Getting Up To Speed with Oursociety911 (01/10/19)

Quick News, Concerning America, Current Events and Mental Health

 

 

To the extent that we are all educated and informed, we will be more equipped to deal with the gut issues that tend to divide us. Caroline Kennedy

 

 

Here’s what else you need to know to Get Up to Speed

 

 

MENTAL HEALTH CHAT-(U.S. suicide rates surges to a 30-year high)

Image result for Michael Phelps dealing with mental health and depression

Big shout out to Michael Phelps, DeMar DeRozan,  Serena Williams, Kevin Love, Steve Smith Sr. and Brian Dawkins and Brandon Marshall who recently opened up about their battles with depression and mental health. Human brains are just like any other part of our body. Once injured, there are steps that you can take to bring you back to a healthy state of mind.

Many research shows that mental health condition isn’t the result of one event. It suggests multiple linking causes. Lifestyle, genetics and your environment can influence whether someone develops a mental condition. A stressful home life, stressful job or stressful school environment makes some people more susceptible, as do traumatic life events like being the victim of a crime. Basic brain structure, biochemical processes, and circuits may play a role too.

Remember that you important and loved by many. Why? Because you are a living soul and you matter. So, if you are having suicidal thoughts, PLEASE CALL 800-273-8255.

 

 

 

Cartoon Politics

 

 

 

 

 

 

Shutdown talks break down as Trump heads to Texas for border visit

President Trump walked out of a White House meeting with congressional Democratic leaders on Wednesday, calling the talks on ending a partial government shutdown “a total waste of time” after House Speaker Nancy Pelosi (D-Calif.) said Democrats would not fund Trump’s promised wall on the southern border. Trump tweeted that when Pelosi said she would oppose the wall even if Trump backed a deal to reopen the government, “I said bye-bye, nothing else works!” Democrats said Trump had thrown a “temper tantrum.” Trump on Thursday will visit the border in Texas, where he faces skepticism about the wall, even from some Republicans. Trump said in a Tuesday address the wall is “absolutely critical;” Democrats say he is manufacturing a crisis and should reopen the government. (The New York Times, The Washington Post, The Week)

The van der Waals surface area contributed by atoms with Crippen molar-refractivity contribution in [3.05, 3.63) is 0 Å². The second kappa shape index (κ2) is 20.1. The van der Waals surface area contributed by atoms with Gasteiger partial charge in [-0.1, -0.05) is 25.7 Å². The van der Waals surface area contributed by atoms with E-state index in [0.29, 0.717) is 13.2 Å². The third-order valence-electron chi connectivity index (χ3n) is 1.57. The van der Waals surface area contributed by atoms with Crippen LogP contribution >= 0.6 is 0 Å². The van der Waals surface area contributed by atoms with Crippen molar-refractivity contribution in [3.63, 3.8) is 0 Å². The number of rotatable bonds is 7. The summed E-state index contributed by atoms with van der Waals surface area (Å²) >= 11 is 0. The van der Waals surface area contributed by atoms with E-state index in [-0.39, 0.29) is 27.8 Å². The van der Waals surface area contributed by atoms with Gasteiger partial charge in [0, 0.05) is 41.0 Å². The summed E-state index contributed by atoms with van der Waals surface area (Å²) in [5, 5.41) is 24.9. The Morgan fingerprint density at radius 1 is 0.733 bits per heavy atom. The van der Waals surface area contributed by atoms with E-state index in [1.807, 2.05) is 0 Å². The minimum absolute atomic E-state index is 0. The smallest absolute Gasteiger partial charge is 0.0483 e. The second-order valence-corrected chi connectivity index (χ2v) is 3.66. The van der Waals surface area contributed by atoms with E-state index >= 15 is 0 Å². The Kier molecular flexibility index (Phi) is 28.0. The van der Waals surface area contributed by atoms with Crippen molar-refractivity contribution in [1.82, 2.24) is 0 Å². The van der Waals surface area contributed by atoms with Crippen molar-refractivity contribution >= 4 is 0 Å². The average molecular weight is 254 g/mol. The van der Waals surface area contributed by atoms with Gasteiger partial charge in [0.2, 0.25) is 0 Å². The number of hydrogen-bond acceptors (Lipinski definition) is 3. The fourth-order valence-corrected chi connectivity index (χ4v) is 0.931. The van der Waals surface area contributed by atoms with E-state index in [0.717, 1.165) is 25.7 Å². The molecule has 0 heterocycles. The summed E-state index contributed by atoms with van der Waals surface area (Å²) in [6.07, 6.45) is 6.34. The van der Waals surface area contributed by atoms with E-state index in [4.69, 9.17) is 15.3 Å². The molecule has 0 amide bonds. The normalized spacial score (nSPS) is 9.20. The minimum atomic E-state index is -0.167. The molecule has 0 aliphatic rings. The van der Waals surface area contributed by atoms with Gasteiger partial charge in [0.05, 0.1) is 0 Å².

House Democrats pass bill seeking to open Treasury Department

The Democrat-led House late Wednesday passed a bill seeking to reopen the Treasury Department and keep the Internal Revenue Service and Small Business Administration funded. The bill passed 240 to 188, with eight Republicans joining the Democrats and breaking with President Trump and GOP congressional leadership. The legislation is considered to have no chance in the Republican-controlled Senate; Trump has said he won’t sign any deal to end a partial government shutdown that doesn’t include the $5.7 billion he has demanded to build a wall on the Mexican border. The Republican defections in the House came on the same day Trump emerged from a meeting with Republicans on Capitol Hill declaring that his party is “totally unified” behind his demand for wall funding. (The Washington Post, Axios, The Week)

 

 

 

Trump says he ordered FEMA to cut fire aid to California

President Trump tweeted Wednesday that he had “ordered FEMA to send no more money” to help California deal with devastation from wildfires. Trump said he was cutting off the money because “billions of dollars are sent to the State of California for Forrest (sic) fires that, with proper Forrest Management, would never happen.” Last year’s Camp Fire ravaged an entire Northern California town, and the Woolsey Fire scorched the southern part of the state. Together, the fires destroyed at least 14,000 homes and killed 90 people. State officials disputed Trump’s suggestion the state was to blame, saying a warming climate is making wildfires worse and noting that the deadly Camp Fire is believed to have started in or near a federally managed forest. More than half of California’s forest land is federally owned. (The Mercury News, The Week)